32 “If you love those who love you, why should you be commended? Even sinners love those who love them. 33 If you do good to those who do good to you, why should you be commended? Even sinners do that. 34 If you lend to those from whom you expect repayment, why should you be commended? Even sinners lend to sinners expecting to be paid back in full. 35 Instead, love your enemies, do good, and lend expecting nothing in return. If you do, you will have a great reward. You will be acting the way children of the Most High act, for he is kind to ungrateful and wicked people. 36 Be compassionate just as your Father is compassionate.
~ Luke 6:32-36, CEB
A few days ago, I wrote about the fact that compassion should challenge us. It isn’t supposed to be easy. That doesn’t mean, though, that we subject ourselves to a lifetime of abuse. It doesn’t mean we’re required to walk through life with no dignity or sense of self respect. It simply means why prioritize compassion beyond what is intuitive. The limits must be discerned with the help of a wise community.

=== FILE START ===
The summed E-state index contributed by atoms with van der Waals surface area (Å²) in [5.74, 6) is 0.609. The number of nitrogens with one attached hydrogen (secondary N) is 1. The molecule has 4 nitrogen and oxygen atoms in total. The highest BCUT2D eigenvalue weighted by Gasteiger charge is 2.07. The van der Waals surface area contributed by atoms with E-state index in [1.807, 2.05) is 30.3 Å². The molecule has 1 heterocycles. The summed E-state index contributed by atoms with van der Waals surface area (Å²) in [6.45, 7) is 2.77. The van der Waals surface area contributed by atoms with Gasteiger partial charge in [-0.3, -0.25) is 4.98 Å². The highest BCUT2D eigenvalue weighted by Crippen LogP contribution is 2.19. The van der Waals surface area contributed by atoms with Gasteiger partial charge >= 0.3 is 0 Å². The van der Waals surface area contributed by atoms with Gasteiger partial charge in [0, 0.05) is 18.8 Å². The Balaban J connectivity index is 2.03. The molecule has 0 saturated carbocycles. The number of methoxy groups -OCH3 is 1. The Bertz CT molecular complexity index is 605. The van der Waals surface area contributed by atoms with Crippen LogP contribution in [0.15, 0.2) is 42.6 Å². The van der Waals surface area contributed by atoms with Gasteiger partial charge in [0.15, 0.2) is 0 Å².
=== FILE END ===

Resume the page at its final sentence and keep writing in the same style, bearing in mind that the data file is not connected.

If you know that you will have to be hospitalized due to mental of physical abuse during the holidays, then prioritize compassion to yourself and do not jeopardize your wellbeing simply because it’s customary to spend time with family during the holidays.
On the other hand, don’t use this as justification to get out of something that is merely uncomfortable. If you’re uncle has bad breath, stands too close, and tells too many “guy walked into a bar” jokes, you can probably tolerate that for the sake of your family. Uncles like that are probably lonely, and could use a little bit of the benefit of the doubt.
Do you see the difference between these two things? Compassion is not one-size-fits-all. It takes some work to find the appropriate path forward.